When a restaurant first opens, it takes awhile for it to work out the kinks in the food and the service. So how long should you wait to try a new restaurant?
As a rule of thumb, Bob Martinez lets a month go by before trying a newly opened place. "Yes, some places get their act together earlier but others require more time," he says. "What really tickles me are the people who go to a restaurant on opening night and report that the kitchen was uneven and there were service issues."
bobbert is less optimistic and waits longer. "No way the staff will be up to speed for several months," says bobbert. "The kitchen will have to evolve as well as they figure out that one station, for example, is getting crushed while someone else is twiddling their thumbs. Adjustments will need to be made and those often take time."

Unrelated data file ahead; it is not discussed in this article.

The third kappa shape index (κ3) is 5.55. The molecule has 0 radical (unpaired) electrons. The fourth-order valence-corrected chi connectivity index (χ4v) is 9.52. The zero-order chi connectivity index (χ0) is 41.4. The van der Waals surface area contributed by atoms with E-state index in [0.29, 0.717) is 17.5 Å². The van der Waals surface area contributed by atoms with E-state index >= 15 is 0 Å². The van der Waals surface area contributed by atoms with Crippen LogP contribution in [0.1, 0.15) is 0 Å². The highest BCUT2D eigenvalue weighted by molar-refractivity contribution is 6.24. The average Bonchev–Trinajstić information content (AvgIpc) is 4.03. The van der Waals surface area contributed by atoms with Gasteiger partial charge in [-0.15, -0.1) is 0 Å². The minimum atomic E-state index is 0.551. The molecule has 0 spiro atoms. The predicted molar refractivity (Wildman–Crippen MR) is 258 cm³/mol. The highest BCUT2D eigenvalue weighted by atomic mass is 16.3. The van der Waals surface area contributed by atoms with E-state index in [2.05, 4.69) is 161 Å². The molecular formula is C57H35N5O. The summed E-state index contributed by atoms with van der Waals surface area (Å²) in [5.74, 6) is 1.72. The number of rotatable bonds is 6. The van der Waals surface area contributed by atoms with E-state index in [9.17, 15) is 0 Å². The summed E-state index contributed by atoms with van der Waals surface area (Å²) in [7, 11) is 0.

babette feasts takes the middle road: "I'd say somewhere between 6 weeks and 3 months. I know that when I start a job in a new kitchen, it takes about three weeks before I really know where everything is and what the systems are (like where the strainers hide and how many boxes of risotto we need to keep on hand and if the dough hook isn't in the usual place where the next place to look is)."
porker doesn't think it's fair to judge a place before it's been in business for six months. "It may sound long and I'm not saying I wouldn't try the place before this, but I feel the opening buzz will have settled and give the place time to work out the kinks," porker says.
What about places that don't last six months? "Closing before this speaks volumes," porker says.